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Tonny De Beer
Tonny De Beer
Chief Product, Technology and Sustainability Officer,
TT: Which are your major export markets?

The majority of our nonwoven supply has now shifted to regional with a strong trend of further reduction of trans-Atlantic shipments. The merger was a key enabler to transfer technologies between the US and the Czech Republic sites and allowed us to localise supply. The global transportation issues actually ended up accelerating our plans to achieve this reshuffling of the portfolio and be better positioned to compete on a regional basis.

TT: Technical Textile is a technology-intensive industry. How much is your company investing in R&D? What new technologies are being implemented?

It is our judgment that we invest more in R&D than our direct competition in support of our mission statement. We have one globally connected Research, Technology Development and Product Development team, and purposefully blended these three functions to increase agility. We also were choiceful to have a center of excellence in Hazleton (US) and one in Znojmo 9 (Czech Republic) to strike a balance between meeting the needs of the local markets and leveraging global scale and exchange of diverse ideas. We invested in a new high-loft technology in the Czech Republic a few years ago to make super-soft materials and acquisition distribution layers and are well positioned to launch several first-to-world products in 2022 from this line. This line is also designed to run sustainable polymers such as Polylactic acid (PLA).  The nonwoven fabrics from this line can then be 3D textured or apertured to further enhance a breathable or premium look and feel.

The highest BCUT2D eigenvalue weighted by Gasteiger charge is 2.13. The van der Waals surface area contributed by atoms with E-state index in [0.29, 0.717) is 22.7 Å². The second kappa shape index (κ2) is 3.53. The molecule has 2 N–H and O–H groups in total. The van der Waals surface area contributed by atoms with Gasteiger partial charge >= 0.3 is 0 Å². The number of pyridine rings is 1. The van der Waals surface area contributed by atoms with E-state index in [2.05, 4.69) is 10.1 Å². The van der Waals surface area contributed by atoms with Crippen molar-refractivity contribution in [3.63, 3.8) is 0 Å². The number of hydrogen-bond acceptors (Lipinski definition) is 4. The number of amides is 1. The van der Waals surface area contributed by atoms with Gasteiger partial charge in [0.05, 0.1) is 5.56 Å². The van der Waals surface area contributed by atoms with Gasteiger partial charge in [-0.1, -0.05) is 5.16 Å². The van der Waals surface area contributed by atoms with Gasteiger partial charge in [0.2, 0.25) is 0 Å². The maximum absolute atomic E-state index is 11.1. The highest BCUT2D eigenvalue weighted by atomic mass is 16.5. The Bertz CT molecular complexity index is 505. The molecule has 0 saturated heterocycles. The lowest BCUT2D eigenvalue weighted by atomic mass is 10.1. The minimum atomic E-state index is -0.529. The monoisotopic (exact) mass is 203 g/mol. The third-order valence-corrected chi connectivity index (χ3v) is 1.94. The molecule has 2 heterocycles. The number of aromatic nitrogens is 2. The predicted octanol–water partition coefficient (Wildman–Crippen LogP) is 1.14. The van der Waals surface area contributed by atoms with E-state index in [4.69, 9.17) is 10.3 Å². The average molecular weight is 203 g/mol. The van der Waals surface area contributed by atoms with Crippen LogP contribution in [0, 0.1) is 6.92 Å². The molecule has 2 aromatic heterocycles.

The new investment in the US that starts up in January includes a proprietary technology that makes a premium fabric that very closely resembles the feel of cotton. In addition, the line has a unique texturing capability, and the investment debottlenecks capacity for medical fabrics to match the increased need for US-supplied medical fabrics. Our line in South Africa will be the first Reicofil 5 line in Africa, and with its capabilities will support our customers in Southern Africa.  Going forward, we have additional technologies in the pipeline and have a strong network of external partners to co-develop equipment as well as resin and biopolymer formulations. This network is critical to develop the next generation of fabrics.

Technical Textile is a technology-intensive industry. How much is your company investing in R&D? What new technologies are being implemented?
TT: A view is gaining ground that technical textile industry in the developed world is maturing and growth of the same is expected to be moderate. Your views on this.

Birth rates in North America and Western Europe are indeed flat at best with the risk of a downward trend. The increased technical performance of nonwoven materials also has led to better quality diapers, and this may gradually reduced consumption. However, some of the emerging diaper designs require different kinds of nonwovens and this may offset part of the decline. While the acceptance of adult incontinence products is growing, this is not yet at a rate that it can fully compensate for a decline in baby diaper demand. There was an expectation that aging baby boomers would drive broader acceptance of adult incontinence products, as this generation has a strong drive to stay active and continue to live their normal life. It remains to be seen if that will play out, but that could quickly lead to more growth in hygiene nonwovens.